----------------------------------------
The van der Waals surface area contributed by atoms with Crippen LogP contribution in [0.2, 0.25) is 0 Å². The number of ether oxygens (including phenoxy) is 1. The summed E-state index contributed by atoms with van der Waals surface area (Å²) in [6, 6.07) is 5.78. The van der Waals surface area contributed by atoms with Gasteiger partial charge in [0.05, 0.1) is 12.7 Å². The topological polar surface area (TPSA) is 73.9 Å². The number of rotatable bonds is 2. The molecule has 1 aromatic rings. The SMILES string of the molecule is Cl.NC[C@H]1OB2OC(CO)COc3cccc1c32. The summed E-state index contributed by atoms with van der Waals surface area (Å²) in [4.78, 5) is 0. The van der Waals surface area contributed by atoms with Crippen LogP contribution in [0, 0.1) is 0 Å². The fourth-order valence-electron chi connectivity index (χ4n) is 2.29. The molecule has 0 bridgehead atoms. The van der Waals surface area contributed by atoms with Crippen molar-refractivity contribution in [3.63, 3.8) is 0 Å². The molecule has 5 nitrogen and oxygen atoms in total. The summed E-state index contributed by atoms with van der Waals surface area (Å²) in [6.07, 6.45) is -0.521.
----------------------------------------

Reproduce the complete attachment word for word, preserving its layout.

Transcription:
The van der Waals surface area contributed by atoms with Crippen LogP contribution in [0.2, 0.25) is 0 Å². The number of ether oxygens (including phenoxy) is 1. The summed E-state index contributed by atoms with van der Waals surface area (Å²) in [6, 6.07) is 5.78. The van der Waals surface area contributed by atoms with Gasteiger partial charge in [0.05, 0.1) is 12.7 Å². The topological polar surface area (TPSA) is 73.9 Å². The number of rotatable bonds is 2. The molecule has 1 aromatic rings. The SMILES string of the molecule is Cl.NC[C@H]1OB2OC(CO)COc3cccc1c32. The summed E-state index contributed by atoms with van der Waals surface area (Å²) in [4.78, 5) is 0. The van der Waals surface area contributed by atoms with Crippen LogP contribution in [0, 0.1) is 0 Å². The fourth-order valence-electron chi connectivity index (χ4n) is 2.29. The molecule has 0 bridgehead atoms. The van der Waals surface area contributed by atoms with Crippen molar-refractivity contribution in [3.63, 3.8) is 0 Å². The molecule has 5 nitrogen and oxygen atoms in total. The summed E-state index contributed by atoms with van der Waals surface area (Å²) in [6.07, 6.45) is -0.521.